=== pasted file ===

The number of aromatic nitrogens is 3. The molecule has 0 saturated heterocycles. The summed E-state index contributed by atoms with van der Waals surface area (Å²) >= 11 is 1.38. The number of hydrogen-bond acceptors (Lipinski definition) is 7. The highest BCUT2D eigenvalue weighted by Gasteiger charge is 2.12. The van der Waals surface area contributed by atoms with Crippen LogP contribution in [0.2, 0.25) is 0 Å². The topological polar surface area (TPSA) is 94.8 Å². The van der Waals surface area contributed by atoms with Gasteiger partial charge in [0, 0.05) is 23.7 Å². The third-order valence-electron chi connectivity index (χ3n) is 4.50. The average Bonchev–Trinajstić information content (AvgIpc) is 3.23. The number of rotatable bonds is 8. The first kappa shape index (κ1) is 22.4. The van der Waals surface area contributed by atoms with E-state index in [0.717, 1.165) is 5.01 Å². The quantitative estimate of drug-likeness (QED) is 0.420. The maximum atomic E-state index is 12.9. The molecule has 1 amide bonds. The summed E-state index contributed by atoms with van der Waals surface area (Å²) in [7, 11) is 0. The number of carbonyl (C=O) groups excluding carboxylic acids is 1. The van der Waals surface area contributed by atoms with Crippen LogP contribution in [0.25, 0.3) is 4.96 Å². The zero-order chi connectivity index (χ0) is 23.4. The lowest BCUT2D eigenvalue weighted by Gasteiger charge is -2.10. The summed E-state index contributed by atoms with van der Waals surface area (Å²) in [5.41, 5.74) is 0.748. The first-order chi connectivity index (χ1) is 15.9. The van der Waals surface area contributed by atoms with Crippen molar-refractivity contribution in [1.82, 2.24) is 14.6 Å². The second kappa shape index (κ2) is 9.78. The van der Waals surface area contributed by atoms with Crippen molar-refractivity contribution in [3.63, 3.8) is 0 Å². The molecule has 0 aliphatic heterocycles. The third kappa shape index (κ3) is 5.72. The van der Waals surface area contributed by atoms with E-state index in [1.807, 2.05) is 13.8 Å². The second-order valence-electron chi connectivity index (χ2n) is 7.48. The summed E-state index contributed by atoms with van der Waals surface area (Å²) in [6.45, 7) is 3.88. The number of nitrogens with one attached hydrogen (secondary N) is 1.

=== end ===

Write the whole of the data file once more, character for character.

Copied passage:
The number of aromatic nitrogens is 3. The molecule has 0 saturated heterocycles. The summed E-state index contributed by atoms with van der Waals surface area (Å²) >= 11 is 1.38. The number of hydrogen-bond acceptors (Lipinski definition) is 7. The highest BCUT2D eigenvalue weighted by Gasteiger charge is 2.12. The van der Waals surface area contributed by atoms with Crippen LogP contribution in [0.2, 0.25) is 0 Å². The topological polar surface area (TPSA) is 94.8 Å². The van der Waals surface area contributed by atoms with Gasteiger partial charge in [0, 0.05) is 23.7 Å². The third-order valence-electron chi connectivity index (χ3n) is 4.50. The average Bonchev–Trinajstić information content (AvgIpc) is 3.23. The number of rotatable bonds is 8. The first kappa shape index (κ1) is 22.4. The van der Waals surface area contributed by atoms with E-state index in [0.717, 1.165) is 5.01 Å². The quantitative estimate of drug-likeness (QED) is 0.420. The maximum atomic E-state index is 12.9. The molecule has 1 amide bonds. The summed E-state index contributed by atoms with van der Waals surface area (Å²) in [7, 11) is 0. The number of carbonyl (C=O) groups excluding carboxylic acids is 1. The van der Waals surface area contributed by atoms with Crippen LogP contribution in [0.25, 0.3) is 4.96 Å². The zero-order chi connectivity index (χ0) is 23.4. The lowest BCUT2D eigenvalue weighted by Gasteiger charge is -2.10. The summed E-state index contributed by atoms with van der Waals surface area (Å²) in [5.41, 5.74) is 0.748. The first-order chi connectivity index (χ1) is 15.9. The van der Waals surface area contributed by atoms with Crippen molar-refractivity contribution in [1.82, 2.24) is 14.6 Å². The second kappa shape index (κ2) is 9.78. The van der Waals surface area contributed by atoms with Crippen molar-refractivity contribution in [3.63, 3.8) is 0 Å². The molecule has 0 aliphatic heterocycles. The third kappa shape index (κ3) is 5.72. The van der Waals surface area contributed by atoms with E-state index in [1.807, 2.05) is 13.8 Å². The second-order valence-electron chi connectivity index (χ2n) is 7.48. The summed E-state index contributed by atoms with van der Waals surface area (Å²) in [6.45, 7) is 3.88. The number of nitrogens with one attached hydrogen (secondary N) is 1.